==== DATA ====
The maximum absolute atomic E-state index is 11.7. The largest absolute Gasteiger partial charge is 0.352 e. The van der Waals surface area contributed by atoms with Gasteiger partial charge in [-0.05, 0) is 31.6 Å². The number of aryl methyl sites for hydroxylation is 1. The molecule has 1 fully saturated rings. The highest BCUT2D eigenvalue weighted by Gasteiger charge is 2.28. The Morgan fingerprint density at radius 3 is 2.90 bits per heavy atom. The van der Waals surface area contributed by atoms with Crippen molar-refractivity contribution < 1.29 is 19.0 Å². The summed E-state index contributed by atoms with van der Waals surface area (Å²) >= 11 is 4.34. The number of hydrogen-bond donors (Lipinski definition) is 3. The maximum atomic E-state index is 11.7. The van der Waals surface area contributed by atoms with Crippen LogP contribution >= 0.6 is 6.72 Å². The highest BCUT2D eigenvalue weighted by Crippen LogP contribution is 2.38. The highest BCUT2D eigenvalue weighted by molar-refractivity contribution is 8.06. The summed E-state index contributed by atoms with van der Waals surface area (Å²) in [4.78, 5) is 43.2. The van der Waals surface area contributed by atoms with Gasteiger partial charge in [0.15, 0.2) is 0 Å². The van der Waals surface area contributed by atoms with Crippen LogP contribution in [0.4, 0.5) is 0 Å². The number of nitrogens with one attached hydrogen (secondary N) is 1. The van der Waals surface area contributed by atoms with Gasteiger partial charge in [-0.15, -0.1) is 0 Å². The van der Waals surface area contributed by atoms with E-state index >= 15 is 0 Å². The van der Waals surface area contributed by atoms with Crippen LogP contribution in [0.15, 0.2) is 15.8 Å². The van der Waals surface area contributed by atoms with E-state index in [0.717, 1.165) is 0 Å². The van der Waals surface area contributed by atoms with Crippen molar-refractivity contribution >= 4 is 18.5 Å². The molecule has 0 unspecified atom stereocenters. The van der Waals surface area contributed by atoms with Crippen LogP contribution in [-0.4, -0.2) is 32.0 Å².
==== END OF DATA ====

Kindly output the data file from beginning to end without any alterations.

The maximum absolute atomic E-state index is 11.7. The largest absolute Gasteiger partial charge is 0.352 e. The van der Waals surface area contributed by atoms with Gasteiger partial charge in [-0.05, 0) is 31.6 Å². The number of aryl methyl sites for hydroxylation is 1. The molecule has 1 fully saturated rings. The highest BCUT2D eigenvalue weighted by Gasteiger charge is 2.28. The Morgan fingerprint density at radius 3 is 2.90 bits per heavy atom. The van der Waals surface area contributed by atoms with Crippen molar-refractivity contribution < 1.29 is 19.0 Å². The summed E-state index contributed by atoms with van der Waals surface area (Å²) >= 11 is 4.34. The number of hydrogen-bond donors (Lipinski definition) is 3. The maximum atomic E-state index is 11.7. The van der Waals surface area contributed by atoms with Crippen LogP contribution >= 0.6 is 6.72 Å². The highest BCUT2D eigenvalue weighted by Crippen LogP contribution is 2.38. The highest BCUT2D eigenvalue weighted by molar-refractivity contribution is 8.06. The summed E-state index contributed by atoms with van der Waals surface area (Å²) in [4.78, 5) is 43.2. The van der Waals surface area contributed by atoms with Gasteiger partial charge in [0.15, 0.2) is 0 Å². The van der Waals surface area contributed by atoms with Crippen LogP contribution in [0.4, 0.5) is 0 Å². The number of nitrogens with one attached hydrogen (secondary N) is 1. The van der Waals surface area contributed by atoms with Gasteiger partial charge in [-0.15, -0.1) is 0 Å². The van der Waals surface area contributed by atoms with E-state index >= 15 is 0 Å². The van der Waals surface area contributed by atoms with Crippen LogP contribution in [0.15, 0.2) is 15.8 Å². The van der Waals surface area contributed by atoms with E-state index in [0.717, 1.165) is 0 Å². The van der Waals surface area contributed by atoms with Crippen molar-refractivity contribution >= 4 is 18.5 Å². The molecule has 0 unspecified atom stereocenters. The van der Waals surface area contributed by atoms with Crippen LogP contribution in [-0.4, -0.2) is 32.0 Å².